“The Picture Book” by William Brymner  is a wonderful and delicate portrait of two girls looking at a picture book. The painting is a contrast of warm grey, blacks, and whites. The whites and blacks are used in the center (to draw attention to the girls and where the picture book is located) while the warm grey colors surround the objects of our attention.
Basic Facts for Preschool and Kindergarten
William Brymner (1855-1925) was born in Scotland (show the children on a map or on a globe where Scotland is located) and lived in Canada (again show the children where Canada is located.)
William went to Paris, France (help the children locate France on the map/globe) in 1878 to study art. When he returned to Canada, he became a teacher at the Art Association of Montreal (the present Museum of Fine Arts). William Brymner is well known as a dedicated teacher and landscape artist.
Introduce the artist and painting by sharing a favorite picture book with your children. “I’ll Always Love You” by Peony Lewis (author) and Penny Ives (Illustrator) is one of our favorite picture books (even toddlers will delight in the illustrations and story). Ask the children if they enjoyed the book and the illustrations. Explain to the children that not everyone will like the same book or the same painting. To be respectful to the author and artist though, we must always be polite when “declining.”
Show the children “The Picture Book.” Ask the children what they notice first when they look at the painting? (what colors do they notice?; what objects in the picture do they notice first?) Explain to the children that “The Picture Book” is a painting that uses contrasting colors to draw our eyes to the center of the picture (to the girls and to the picture book they are looking at).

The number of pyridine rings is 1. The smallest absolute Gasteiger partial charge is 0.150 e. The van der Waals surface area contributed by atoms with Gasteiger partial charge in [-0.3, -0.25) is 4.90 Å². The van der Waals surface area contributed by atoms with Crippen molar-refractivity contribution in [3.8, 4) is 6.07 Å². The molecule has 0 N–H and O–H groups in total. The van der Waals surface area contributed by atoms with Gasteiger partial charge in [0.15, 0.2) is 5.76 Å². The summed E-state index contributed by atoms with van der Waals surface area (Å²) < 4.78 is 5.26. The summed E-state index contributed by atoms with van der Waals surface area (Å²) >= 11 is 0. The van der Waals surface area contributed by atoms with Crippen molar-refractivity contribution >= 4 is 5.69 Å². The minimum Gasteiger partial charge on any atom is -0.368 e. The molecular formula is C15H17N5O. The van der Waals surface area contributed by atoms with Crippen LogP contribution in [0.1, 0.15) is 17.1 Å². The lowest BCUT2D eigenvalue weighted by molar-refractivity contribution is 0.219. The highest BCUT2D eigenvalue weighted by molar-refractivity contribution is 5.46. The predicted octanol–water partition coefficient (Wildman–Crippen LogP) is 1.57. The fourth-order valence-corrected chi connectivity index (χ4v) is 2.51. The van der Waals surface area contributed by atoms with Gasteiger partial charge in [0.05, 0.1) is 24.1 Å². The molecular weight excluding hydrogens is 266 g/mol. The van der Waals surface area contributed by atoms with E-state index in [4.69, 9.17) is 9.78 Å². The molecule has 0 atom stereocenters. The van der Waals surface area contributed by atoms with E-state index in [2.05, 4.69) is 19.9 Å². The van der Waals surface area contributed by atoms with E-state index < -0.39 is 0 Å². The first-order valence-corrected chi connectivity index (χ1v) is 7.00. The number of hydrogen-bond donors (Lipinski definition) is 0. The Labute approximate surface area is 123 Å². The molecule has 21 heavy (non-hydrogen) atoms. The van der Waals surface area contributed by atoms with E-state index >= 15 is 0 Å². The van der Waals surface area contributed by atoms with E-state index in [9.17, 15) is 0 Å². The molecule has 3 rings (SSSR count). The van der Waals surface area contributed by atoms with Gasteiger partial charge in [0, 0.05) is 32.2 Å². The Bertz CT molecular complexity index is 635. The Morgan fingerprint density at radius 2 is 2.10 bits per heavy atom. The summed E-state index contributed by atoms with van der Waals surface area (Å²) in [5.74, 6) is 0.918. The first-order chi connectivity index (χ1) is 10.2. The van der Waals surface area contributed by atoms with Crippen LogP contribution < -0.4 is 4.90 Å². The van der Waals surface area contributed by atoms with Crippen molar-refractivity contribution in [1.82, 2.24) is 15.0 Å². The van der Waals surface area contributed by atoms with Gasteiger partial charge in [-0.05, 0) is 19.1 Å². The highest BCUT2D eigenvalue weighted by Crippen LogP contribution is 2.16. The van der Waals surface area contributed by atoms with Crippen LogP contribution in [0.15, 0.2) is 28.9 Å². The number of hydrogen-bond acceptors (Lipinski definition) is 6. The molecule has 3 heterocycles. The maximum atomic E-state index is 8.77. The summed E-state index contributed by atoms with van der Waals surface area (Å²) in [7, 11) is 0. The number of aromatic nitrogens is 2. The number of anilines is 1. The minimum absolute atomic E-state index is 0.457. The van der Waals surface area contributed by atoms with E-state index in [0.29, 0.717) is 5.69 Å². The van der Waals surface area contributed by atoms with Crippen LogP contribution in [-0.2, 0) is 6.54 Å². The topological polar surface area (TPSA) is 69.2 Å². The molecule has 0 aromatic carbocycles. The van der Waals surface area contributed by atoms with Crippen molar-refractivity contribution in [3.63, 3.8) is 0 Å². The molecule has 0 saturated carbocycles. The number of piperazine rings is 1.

Preschool and Contrasting Colors: To help the children understand contrasting colors, we used black and white as they are “opposites.” While the colors may be contrasting, they can also be used together (and often artists do) as in “The Picture Book” by William Brymner. *note to teachers – black and white are used even though they are not “colors.” If desired, the absence or presence of light can be expanded upon using prisms/light/shadows for a science experiment.
Materials needed: Black and white construction paper, glue sticks, scissors, white and black crayons, and a string/putty for hanging or display.
We did the black/white hand wreath in small groups. Have the children trace their non-dominant hand on either black or white paper with the crayons. Glue all the white hands together in a small circular shape. Next, have the children glue the black hand prints around the center white ones. The children can use a string for hanging or poster putty to display their wreath, if desired.
My Picture Book – My Picture Book
In “The Picture Book” by William Brymner, the two girls seem to enjoy looking at the book and the illustrations. Print the file (linked above) for each of your children. The children could use the printable in several ways, but here are a few suggestions:
1) The children can cut contrasting color pictures from an old magazines. Have the children look for greys, blacks, and whites to use in their own picture book.
2) The children could draw any picture(s) they desire for creation of their picture book. Bind all the student’s pictures together to make a class “picture book” to share.
3) Have the children draw geometric shapes or lines with contrasting colors.
Introducing children to artists and artworks will help “plant the seeds” for a love of art that will extend beyond their early years!